That tireless verbivore Richard Lederer is at it again, this time providing, in cahoots with coauthor Richard Dowis, a quick-and-dirty grammar guide. In a time when Sing and Snore Ernie says, "It feels good to lay down," and Columbia University professor Edward Shapiro employs a whom where who is called for (in his book Shakespeare and the Jews), we are clearly in need of Lederer and Dowis to set us straight. In Sleeping Dogs Don't Lay, the authors steer us away from problematic words and phrases (such as Aren't I); remind us of definitions we may have, er, confused (of, say, flotsam and jetsam, podium and lectern, prone and supine); and teach us to use comprise correctly.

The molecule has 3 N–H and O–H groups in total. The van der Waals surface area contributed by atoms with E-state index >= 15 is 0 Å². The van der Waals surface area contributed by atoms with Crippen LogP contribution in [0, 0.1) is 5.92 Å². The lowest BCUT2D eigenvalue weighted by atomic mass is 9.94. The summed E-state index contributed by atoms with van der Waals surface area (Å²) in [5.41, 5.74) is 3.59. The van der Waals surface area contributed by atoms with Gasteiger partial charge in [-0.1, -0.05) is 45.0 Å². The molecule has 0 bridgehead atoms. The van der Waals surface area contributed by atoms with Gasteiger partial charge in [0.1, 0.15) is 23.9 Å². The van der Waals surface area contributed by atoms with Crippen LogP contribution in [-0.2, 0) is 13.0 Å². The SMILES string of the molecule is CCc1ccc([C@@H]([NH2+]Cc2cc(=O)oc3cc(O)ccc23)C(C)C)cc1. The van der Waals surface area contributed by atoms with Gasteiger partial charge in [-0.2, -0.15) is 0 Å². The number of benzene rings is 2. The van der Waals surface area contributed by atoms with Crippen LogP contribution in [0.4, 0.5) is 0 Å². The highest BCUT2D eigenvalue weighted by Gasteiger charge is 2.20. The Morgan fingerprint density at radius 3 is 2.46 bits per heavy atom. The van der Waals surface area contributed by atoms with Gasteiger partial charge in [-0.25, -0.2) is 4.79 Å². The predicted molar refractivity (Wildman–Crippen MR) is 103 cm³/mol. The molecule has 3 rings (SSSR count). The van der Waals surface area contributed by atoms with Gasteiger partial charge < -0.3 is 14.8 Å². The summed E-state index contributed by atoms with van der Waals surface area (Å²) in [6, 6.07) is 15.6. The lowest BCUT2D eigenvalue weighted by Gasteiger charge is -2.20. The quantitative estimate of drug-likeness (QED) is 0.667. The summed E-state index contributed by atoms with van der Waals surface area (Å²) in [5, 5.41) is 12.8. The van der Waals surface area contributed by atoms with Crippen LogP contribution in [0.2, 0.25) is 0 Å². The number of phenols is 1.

But Lederer and Dowis are hardly anachronous sticklers. Their section on grammatical myths advocates the judicious splitting of an infinitive, using a preposition "to end a sentence with," and even, sometimes, embracing clichés. "Different from" is almost always right, they say, but "if your ear tells you otherwise, choose different than." Their "rule" concerning comma use states that "If the addition or omission of a comma makes the meaning clearer, add it or remove it even if doing so seems to violate some other rule." How refreshing it is to encounter grammarians who do not live in a vacuum, who know that "connotations are often more important than definitions, and that the true meaning of a word or phrase is the effect it has on readers." --Jane Steinberg